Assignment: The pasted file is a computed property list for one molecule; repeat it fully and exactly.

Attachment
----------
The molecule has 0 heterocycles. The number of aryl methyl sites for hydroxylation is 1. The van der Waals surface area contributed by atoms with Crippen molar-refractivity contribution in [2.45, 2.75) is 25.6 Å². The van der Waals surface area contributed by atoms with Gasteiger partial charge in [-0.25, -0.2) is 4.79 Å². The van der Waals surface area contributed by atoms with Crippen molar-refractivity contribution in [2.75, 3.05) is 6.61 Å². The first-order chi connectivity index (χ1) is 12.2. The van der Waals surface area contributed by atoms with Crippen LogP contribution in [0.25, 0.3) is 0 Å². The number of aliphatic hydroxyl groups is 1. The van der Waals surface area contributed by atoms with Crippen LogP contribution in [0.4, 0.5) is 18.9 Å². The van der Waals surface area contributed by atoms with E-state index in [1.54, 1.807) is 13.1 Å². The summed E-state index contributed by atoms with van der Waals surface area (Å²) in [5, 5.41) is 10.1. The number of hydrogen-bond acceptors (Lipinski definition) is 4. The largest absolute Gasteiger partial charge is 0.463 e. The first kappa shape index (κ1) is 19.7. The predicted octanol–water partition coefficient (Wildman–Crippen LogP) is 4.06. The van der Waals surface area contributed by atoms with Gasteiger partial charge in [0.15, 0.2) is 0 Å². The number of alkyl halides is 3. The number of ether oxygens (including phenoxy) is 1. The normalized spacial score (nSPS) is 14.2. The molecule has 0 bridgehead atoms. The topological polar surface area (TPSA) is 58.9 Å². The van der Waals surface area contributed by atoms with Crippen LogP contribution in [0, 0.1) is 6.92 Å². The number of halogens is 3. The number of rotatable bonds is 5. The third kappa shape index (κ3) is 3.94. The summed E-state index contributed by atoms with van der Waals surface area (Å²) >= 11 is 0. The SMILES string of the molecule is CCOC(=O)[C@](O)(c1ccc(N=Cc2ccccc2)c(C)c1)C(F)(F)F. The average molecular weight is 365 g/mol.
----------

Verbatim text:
The molecule has 0 heterocycles. The number of aryl methyl sites for hydroxylation is 1. The van der Waals surface area contributed by atoms with Crippen molar-refractivity contribution in [2.45, 2.75) is 25.6 Å². The van der Waals surface area contributed by atoms with Gasteiger partial charge in [-0.25, -0.2) is 4.79 Å². The van der Waals surface area contributed by atoms with Crippen molar-refractivity contribution in [2.75, 3.05) is 6.61 Å². The first-order chi connectivity index (χ1) is 12.2. The van der Waals surface area contributed by atoms with Crippen LogP contribution in [0.25, 0.3) is 0 Å². The number of aliphatic hydroxyl groups is 1. The van der Waals surface area contributed by atoms with Crippen LogP contribution in [0.4, 0.5) is 18.9 Å². The van der Waals surface area contributed by atoms with E-state index in [1.54, 1.807) is 13.1 Å². The summed E-state index contributed by atoms with van der Waals surface area (Å²) in [5, 5.41) is 10.1. The number of hydrogen-bond acceptors (Lipinski definition) is 4. The largest absolute Gasteiger partial charge is 0.463 e. The first kappa shape index (κ1) is 19.7. The predicted octanol–water partition coefficient (Wildman–Crippen LogP) is 4.06. The van der Waals surface area contributed by atoms with Gasteiger partial charge in [0.15, 0.2) is 0 Å². The number of alkyl halides is 3. The number of ether oxygens (including phenoxy) is 1. The normalized spacial score (nSPS) is 14.2. The molecule has 0 bridgehead atoms. The topological polar surface area (TPSA) is 58.9 Å². The van der Waals surface area contributed by atoms with Crippen LogP contribution in [0, 0.1) is 6.92 Å². The number of halogens is 3. The number of rotatable bonds is 5. The third kappa shape index (κ3) is 3.94. The summed E-state index contributed by atoms with van der Waals surface area (Å²) >= 11 is 0. The SMILES string of the molecule is CCOC(=O)[C@](O)(c1ccc(N=Cc2ccccc2)c(C)c1)C(F)(F)F. The average molecular weight is 365 g/mol.